|Soldiers in Transition
Sheri Michel, OTD, OTR/L; Warrior Transition Battalion, Brooke Army Medical Center, San Antonio, TX;
Elizabeth Sadler, MHA, OTR/L; Army Office of the Surgeon General, Falls Church, VA
Occupational therapists, working for the US Army, provide services across the full continuum of care. This session will focus on the ongoing journey of rehabilitation and reintegration of the wounded, ill, or injured Soldier. This session will discuss the role of occupational therapy in the Soldier's transition back to productive occupation as either a Soldier or a civilian.
|9:15AM-10:45AM: Choose ONE
|Occupational Therapy with the Wounded Warrior Amputee: Best Practices and Current Updates
Lisa Smurr Walters, MS, OTR/L, CHT; Center for the Intrepid; San Antonio, TX
This session will review amputee and prosthetic training for military members with major limb loss. Topics include: a review of an upper extremity amputee protocol, use of mirror box for phantom limb pain management, advances in upper extremity prosthetics, rehabilitation after targeted muscle reinnervation, and current research updates in amputee rehabilitation.
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Treating Core Symptoms of PTSD Using Sensory-Based Strategies
Teresa Gomez-Lansidel, OTR/L; Michael E. DeBakey VA Medical Center, Houston, TX
Lynn Stoller, MS, OTR/L, RYT; Cotting School; Lexington, MA
Recovery from PTSD has often been elusive, though this picture is changing with the advent of new evidence-based treatments. Occupational therapists aim to help those with PTSD recover, compensate, or adapt so they can reengage in necessary daily life activities. This session will present a general overview of PTSD, describe recent neurobiological discoveries that should be considered when developing best practices for PTSD, and highlight occupational therapy approaches to PTSD treatment. Participants will learn emerging sensory-based strategies, which when combined with effective cognitive and occupation-based treatment practices, provide optimal conditions for symptom relief from PTSD, and re-engagement in life.
|11:00AM-12:30PM: Choose ONE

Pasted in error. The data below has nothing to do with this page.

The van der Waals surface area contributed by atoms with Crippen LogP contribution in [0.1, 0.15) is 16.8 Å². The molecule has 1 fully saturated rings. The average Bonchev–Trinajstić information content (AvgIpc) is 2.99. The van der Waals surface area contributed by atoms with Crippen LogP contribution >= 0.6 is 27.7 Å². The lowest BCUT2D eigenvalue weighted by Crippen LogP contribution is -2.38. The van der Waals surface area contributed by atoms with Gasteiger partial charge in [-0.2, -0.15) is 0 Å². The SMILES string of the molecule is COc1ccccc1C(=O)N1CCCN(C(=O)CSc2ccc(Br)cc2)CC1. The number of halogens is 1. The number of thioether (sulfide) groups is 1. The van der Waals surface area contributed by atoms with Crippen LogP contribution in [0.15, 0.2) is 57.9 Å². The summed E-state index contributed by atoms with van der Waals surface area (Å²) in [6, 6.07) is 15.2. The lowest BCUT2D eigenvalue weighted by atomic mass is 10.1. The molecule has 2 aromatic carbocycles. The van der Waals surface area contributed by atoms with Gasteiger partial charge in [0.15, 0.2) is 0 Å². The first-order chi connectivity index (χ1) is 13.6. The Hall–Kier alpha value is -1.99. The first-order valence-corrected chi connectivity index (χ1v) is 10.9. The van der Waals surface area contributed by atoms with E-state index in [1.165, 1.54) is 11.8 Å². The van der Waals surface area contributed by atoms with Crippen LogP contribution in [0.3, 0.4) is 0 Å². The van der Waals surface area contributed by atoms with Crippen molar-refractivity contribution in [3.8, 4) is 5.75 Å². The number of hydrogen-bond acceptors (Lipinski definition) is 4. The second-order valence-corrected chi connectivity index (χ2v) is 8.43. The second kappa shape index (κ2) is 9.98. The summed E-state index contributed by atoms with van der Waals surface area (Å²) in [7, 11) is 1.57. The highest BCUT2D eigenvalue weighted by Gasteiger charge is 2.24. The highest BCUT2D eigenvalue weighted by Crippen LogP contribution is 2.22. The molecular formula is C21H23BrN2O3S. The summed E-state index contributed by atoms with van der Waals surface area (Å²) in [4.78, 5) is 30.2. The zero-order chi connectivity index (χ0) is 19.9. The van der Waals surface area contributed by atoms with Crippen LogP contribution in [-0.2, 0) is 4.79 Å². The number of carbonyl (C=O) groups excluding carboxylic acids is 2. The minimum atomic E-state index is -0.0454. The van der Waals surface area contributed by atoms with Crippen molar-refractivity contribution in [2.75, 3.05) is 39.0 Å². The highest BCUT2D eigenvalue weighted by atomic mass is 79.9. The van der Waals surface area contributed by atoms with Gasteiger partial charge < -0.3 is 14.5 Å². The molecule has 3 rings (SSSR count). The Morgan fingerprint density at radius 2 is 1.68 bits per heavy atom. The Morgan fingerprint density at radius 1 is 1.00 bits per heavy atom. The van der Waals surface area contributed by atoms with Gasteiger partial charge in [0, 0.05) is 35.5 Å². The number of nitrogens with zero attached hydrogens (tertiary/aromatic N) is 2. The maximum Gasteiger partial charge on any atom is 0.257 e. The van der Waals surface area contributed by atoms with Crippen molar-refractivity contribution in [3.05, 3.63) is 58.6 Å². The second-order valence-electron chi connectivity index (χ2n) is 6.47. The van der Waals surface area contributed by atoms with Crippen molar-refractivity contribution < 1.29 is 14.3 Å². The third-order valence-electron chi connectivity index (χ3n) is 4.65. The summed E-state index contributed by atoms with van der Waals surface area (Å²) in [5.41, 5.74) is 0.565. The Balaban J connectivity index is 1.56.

|Serving Our Spinal Cord Injured Soldiers
Yasmin Gonzalez, OTR/L, ABDA, CLT; James A Haley VA Medical Center; Tampa, FL
This session will address spinal cord injury & diseases. Areas to be addressed include: illustrations of pathways, assistive technology equipment, orthotic, functional electrical stimulation/neuro-prosthesis use, research, and need for specialized education. As we identify our polytraumatic patients we must be educated on multiple types of approaches which may address the orthopedic upper extremity injuries, amputations, mild traumatic brain injury and other. This presentation will address the clinical areas that would facilitate these specialized treatments. These areas will discuss: EADL environmental activities of daily living and the ventilator dependent patient, hand function and neuro-prosthesis, general management of SCI OT, polytrauma challenges and upper extremity injuries. As we share our experience, we hope to offer the attendants tools to understand and deliver a continuum of care as they are serviced in all our OT areas in the VA's and civilian facilities around the Nation.
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Fundamentals of Driving Assessment after Brain Injury: Evidence Based Guidance for the Generalist Occupational Therapist
Theresa Prudencio, MPH, OTR, CDRS; William Beaumont Army Medical Center; El Paso, TX
The session will focus on an in-clinic assessment model that combines state driver license guidelines with evidence based measures of performance that are considered essential for safe driving. The model guides assessment, referral, and timing of intervention. Participants will practice using the model through case studies presentations during the session.
|12:30-2:00PM: Lunch on your own
Impact of Deployment, Injury, and Psychological Health on Military and Veteran Families: Prevention, Intervention, and Resources
Gregory Leskin, PhD; UCLA National Center for Child Traumatic Stress, Los Angeles, CA
The overall goal of this session is to explain the potential impact of deployment, psychological health status, and physical injury on military and veteran families, including military children. The attendees will be able to describe risk and resilience factors that may serve to endanger or protect the psychological health of military family members and be able to list current prevention and intervention efforts, including evidence-based practices, offered through the military and civilian organizations that support the psychological health of military families. Military and civilian service providers will be able to demonstrate their ability to quickly access high quality resources in order to conduct appropriate assessments, delivery quality interventions, and provide expert case management for military families and children.
|3:15PM-4:15PM: Closing Plenary
Discharged: Facilitating Role Transition for Reintegrating Soldiers, Veterans, and Their Families
Leslie F. Davidson, PhD, OTR/L, FAOTA; Shenandoah University, Winchester, VA;
Mary Vining Radomski, PhD, OTR/L, FAOTA; Sister Kenny Rehabilitation Institute; Minneapolis, Minnesota;
With the drawdown of troops in Iraq and Afghanistan, hundreds of thousands of Service members, and their families, will embark on the complex mission of transitioning. Occupational engagement shapes transitions for these men and women as boundary crossing, reframing identity and social expectations, and negotiating cultural shifts are hallmarks of these changes. In this session, we examine role transition theory as reflected in the Service member's journey from military life during a time of war to civilian life. We propose occupational therapy practices that are designed to facilitate transition to civilian occupational roles and suggest implications for the profession's transition post-war.